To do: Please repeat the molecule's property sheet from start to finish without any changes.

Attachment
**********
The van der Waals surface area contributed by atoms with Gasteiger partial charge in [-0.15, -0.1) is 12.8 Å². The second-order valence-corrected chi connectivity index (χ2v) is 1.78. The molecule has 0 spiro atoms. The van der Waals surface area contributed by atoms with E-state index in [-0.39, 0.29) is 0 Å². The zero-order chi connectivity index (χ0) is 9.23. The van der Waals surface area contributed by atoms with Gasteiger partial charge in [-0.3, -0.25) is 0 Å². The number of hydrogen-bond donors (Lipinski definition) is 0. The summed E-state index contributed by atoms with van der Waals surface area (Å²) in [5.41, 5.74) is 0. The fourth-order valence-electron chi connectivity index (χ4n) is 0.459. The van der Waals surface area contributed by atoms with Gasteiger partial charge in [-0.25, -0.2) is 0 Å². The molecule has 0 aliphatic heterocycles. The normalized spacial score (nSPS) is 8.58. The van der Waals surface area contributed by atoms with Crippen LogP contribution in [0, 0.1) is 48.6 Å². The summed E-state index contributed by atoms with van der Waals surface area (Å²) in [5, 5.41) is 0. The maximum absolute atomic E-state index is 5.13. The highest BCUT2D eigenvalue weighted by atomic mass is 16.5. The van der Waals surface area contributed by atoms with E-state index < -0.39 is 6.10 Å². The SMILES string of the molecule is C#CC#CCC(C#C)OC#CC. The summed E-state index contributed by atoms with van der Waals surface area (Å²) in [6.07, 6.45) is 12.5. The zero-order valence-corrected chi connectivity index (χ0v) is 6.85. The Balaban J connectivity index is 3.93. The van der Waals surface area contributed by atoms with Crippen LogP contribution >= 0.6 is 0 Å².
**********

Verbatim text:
The van der Waals surface area contributed by atoms with Gasteiger partial charge in [-0.15, -0.1) is 12.8 Å². The second-order valence-corrected chi connectivity index (χ2v) is 1.78. The molecule has 0 spiro atoms. The van der Waals surface area contributed by atoms with E-state index in [-0.39, 0.29) is 0 Å². The zero-order chi connectivity index (χ0) is 9.23. The van der Waals surface area contributed by atoms with Gasteiger partial charge in [-0.3, -0.25) is 0 Å². The number of hydrogen-bond donors (Lipinski definition) is 0. The summed E-state index contributed by atoms with van der Waals surface area (Å²) in [5.41, 5.74) is 0. The fourth-order valence-electron chi connectivity index (χ4n) is 0.459. The van der Waals surface area contributed by atoms with Gasteiger partial charge in [-0.25, -0.2) is 0 Å². The molecule has 0 aliphatic heterocycles. The normalized spacial score (nSPS) is 8.58. The van der Waals surface area contributed by atoms with Crippen LogP contribution in [0, 0.1) is 48.6 Å². The summed E-state index contributed by atoms with van der Waals surface area (Å²) in [5, 5.41) is 0. The maximum absolute atomic E-state index is 5.13. The highest BCUT2D eigenvalue weighted by atomic mass is 16.5. The van der Waals surface area contributed by atoms with E-state index < -0.39 is 6.10 Å². The SMILES string of the molecule is C#CC#CCC(C#C)OC#CC. The summed E-state index contributed by atoms with van der Waals surface area (Å²) in [6.07, 6.45) is 12.5. The zero-order valence-corrected chi connectivity index (χ0v) is 6.85. The Balaban J connectivity index is 3.93. The van der Waals surface area contributed by atoms with Crippen LogP contribution >= 0.6 is 0 Å².